© The Author(s) 2016
Published: 14 December 2016
In 2015, the editors made a number of important decisions to boost the international visibility of the Journal and these took effect in 2016. First and foremost, all articles published since 2016 have been made available via “open access”. This means free, unrestricted online access to scholarly research – and in this case even without any fees to be paid by the authors. This again means a greater chance for each article to be cited. Secondly, as of 2016 the Journal only accepts submissions in English (if an article is in German it was submitted before 2016). This step was prompted by the practical fact that articles in English are more likely to be read and cited by the scientific community than ones in German. In doing so, the Journal is incorporating a development which has been taking place anyway in recent years: while in 2009 the number of submissions in English still amounted to 41 per cent, it increased dramatically thereafter and has now been hovering at between 80 and 90 per cent since 2013. This trend has gone hand in hand with a substantial increase in the number of submissions in general: Since 2009 the number of submissions to regular issues has more than doubled. At the same time, the presence of the Journal in international indexing services like SCOPUS has expanded and this, again, has increased the likelihood that articles published in the Journal will be found and read. One example is the inclusion in the Emerging Sources Citation Index (ESCI) provided by Thomson Reuters in 2016.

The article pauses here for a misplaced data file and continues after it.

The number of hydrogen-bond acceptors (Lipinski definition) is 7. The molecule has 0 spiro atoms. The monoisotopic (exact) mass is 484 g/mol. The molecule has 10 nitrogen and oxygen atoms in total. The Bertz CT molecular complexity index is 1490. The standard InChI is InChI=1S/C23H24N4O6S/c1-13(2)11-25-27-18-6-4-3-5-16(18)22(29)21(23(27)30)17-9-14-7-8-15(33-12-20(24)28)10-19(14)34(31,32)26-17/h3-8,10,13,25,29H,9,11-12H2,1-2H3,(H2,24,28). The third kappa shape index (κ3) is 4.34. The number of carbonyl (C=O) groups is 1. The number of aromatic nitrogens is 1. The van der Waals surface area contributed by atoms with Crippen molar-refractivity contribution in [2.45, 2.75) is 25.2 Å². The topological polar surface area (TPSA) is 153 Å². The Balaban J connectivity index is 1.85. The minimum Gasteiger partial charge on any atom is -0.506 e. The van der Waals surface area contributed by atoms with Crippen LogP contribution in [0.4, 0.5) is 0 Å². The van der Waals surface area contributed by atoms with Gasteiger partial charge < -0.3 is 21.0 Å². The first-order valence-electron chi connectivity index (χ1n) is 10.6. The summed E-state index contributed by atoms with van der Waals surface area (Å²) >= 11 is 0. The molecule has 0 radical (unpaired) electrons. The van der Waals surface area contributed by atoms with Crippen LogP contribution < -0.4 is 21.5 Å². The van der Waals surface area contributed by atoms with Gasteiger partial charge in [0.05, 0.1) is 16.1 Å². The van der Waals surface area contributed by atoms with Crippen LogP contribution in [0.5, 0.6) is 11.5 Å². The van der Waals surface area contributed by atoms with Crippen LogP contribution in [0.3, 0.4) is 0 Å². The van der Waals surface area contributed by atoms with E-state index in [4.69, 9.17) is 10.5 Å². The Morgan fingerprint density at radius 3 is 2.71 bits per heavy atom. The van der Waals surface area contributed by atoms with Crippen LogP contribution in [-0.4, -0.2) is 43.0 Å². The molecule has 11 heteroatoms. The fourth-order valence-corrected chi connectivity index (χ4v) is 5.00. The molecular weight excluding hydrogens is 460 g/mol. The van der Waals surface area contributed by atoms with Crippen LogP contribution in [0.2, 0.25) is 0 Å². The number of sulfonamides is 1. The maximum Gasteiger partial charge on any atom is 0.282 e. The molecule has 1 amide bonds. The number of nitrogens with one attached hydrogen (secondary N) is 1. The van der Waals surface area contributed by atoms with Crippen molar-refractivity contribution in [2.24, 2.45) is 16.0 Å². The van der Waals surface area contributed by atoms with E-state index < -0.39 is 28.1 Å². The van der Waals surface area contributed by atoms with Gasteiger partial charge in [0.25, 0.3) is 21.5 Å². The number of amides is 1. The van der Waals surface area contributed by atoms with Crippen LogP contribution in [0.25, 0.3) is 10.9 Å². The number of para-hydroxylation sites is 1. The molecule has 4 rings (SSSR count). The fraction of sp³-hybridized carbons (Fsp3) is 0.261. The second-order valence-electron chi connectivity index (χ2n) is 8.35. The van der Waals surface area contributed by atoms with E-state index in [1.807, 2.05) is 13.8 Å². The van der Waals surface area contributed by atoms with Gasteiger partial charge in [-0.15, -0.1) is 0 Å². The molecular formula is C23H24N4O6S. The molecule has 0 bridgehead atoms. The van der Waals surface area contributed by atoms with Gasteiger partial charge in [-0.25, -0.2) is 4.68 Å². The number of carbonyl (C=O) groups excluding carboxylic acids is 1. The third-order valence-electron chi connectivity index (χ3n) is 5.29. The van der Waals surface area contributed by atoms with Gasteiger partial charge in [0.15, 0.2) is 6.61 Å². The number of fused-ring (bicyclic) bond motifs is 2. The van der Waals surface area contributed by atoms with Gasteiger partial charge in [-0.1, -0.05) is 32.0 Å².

In 2017, the Journal is planning to take yet another step forward by becoming part of SpringerOpen, a portfolio of over 200 peer-reviewed, fully open access journals – and thereby profiting, among other things, from the comprehensive marketing activities, not only within the framework of the portfolio but also specifically tailored to the features of the journal. Most importantly, these journals are based on the principle of “consecutive article publishing”. This means that articles will no longer be allocated to issues. Instead, they will be published immediately after acceptance and production processing. Moreover, authors will profit as they retain the copyright to their work under the terms of a Creative Commons licence. This means that they can deposit the final version of their work in any digital repository immediately after publication. With the integration into SpringerOpen, the Journal for Labour Market Research will become a pure e‑journal. Hence, issue 4/2016 will be the last one available in the printed version.